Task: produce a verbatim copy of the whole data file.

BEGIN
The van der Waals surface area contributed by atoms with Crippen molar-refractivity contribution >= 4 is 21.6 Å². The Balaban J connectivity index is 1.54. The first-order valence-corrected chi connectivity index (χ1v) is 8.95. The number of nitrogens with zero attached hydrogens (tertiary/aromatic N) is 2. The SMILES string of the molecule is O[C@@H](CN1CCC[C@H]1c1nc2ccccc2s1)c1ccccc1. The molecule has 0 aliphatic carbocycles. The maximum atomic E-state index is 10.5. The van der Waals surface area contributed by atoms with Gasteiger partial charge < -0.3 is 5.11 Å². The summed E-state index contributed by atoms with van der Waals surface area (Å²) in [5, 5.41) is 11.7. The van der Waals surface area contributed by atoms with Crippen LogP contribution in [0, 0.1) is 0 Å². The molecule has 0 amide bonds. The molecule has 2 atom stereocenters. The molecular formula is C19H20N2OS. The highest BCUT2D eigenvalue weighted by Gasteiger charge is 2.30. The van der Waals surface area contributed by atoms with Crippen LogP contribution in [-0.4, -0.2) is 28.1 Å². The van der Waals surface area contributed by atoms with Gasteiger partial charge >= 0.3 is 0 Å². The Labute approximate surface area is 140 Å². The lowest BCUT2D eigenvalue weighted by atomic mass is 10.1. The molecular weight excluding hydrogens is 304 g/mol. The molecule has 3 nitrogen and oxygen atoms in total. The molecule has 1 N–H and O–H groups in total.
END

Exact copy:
The van der Waals surface area contributed by atoms with Crippen molar-refractivity contribution >= 4 is 21.6 Å². The Balaban J connectivity index is 1.54. The first-order valence-corrected chi connectivity index (χ1v) is 8.95. The number of nitrogens with zero attached hydrogens (tertiary/aromatic N) is 2. The SMILES string of the molecule is O[C@@H](CN1CCC[C@H]1c1nc2ccccc2s1)c1ccccc1. The molecule has 0 aliphatic carbocycles. The maximum atomic E-state index is 10.5. The van der Waals surface area contributed by atoms with Gasteiger partial charge < -0.3 is 5.11 Å². The summed E-state index contributed by atoms with van der Waals surface area (Å²) in [5, 5.41) is 11.7. The van der Waals surface area contributed by atoms with Crippen LogP contribution in [0, 0.1) is 0 Å². The molecule has 0 amide bonds. The molecule has 2 atom stereocenters. The molecular formula is C19H20N2OS. The highest BCUT2D eigenvalue weighted by Gasteiger charge is 2.30. The van der Waals surface area contributed by atoms with Crippen LogP contribution in [-0.4, -0.2) is 28.1 Å². The van der Waals surface area contributed by atoms with Gasteiger partial charge >= 0.3 is 0 Å². The Labute approximate surface area is 140 Å². The lowest BCUT2D eigenvalue weighted by atomic mass is 10.1. The molecular weight excluding hydrogens is 304 g/mol. The molecule has 3 nitrogen and oxygen atoms in total. The molecule has 1 N–H and O–H groups in total.